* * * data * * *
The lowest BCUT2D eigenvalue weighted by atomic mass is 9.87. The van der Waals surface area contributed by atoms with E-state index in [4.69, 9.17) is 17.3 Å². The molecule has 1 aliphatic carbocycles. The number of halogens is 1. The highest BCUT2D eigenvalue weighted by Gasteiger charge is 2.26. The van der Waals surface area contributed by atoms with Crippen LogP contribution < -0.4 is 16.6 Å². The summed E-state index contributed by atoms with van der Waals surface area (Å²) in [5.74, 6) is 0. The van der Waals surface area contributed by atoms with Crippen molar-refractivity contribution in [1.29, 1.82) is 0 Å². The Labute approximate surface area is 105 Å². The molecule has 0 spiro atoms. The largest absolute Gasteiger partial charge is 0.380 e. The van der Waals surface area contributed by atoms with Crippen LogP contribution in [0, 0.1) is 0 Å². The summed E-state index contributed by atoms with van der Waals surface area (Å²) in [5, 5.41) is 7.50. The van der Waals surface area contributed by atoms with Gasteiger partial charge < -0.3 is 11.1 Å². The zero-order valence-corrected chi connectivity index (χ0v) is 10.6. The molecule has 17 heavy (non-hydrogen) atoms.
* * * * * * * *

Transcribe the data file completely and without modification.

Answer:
The lowest BCUT2D eigenvalue weighted by atomic mass is 9.87. The van der Waals surface area contributed by atoms with E-state index in [4.69, 9.17) is 17.3 Å². The molecule has 1 aliphatic carbocycles. The number of halogens is 1. The highest BCUT2D eigenvalue weighted by Gasteiger charge is 2.26. The van der Waals surface area contributed by atoms with Crippen LogP contribution < -0.4 is 16.6 Å². The summed E-state index contributed by atoms with van der Waals surface area (Å²) in [5.74, 6) is 0. The van der Waals surface area contributed by atoms with Crippen molar-refractivity contribution in [1.29, 1.82) is 0 Å². The Labute approximate surface area is 105 Å². The molecule has 0 spiro atoms. The largest absolute Gasteiger partial charge is 0.380 e. The van der Waals surface area contributed by atoms with Crippen LogP contribution in [0, 0.1) is 0 Å². The summed E-state index contributed by atoms with van der Waals surface area (Å²) in [5, 5.41) is 7.50. The van der Waals surface area contributed by atoms with Gasteiger partial charge < -0.3 is 11.1 Å². The zero-order valence-corrected chi connectivity index (χ0v) is 10.6. The molecule has 17 heavy (non-hydrogen) atoms.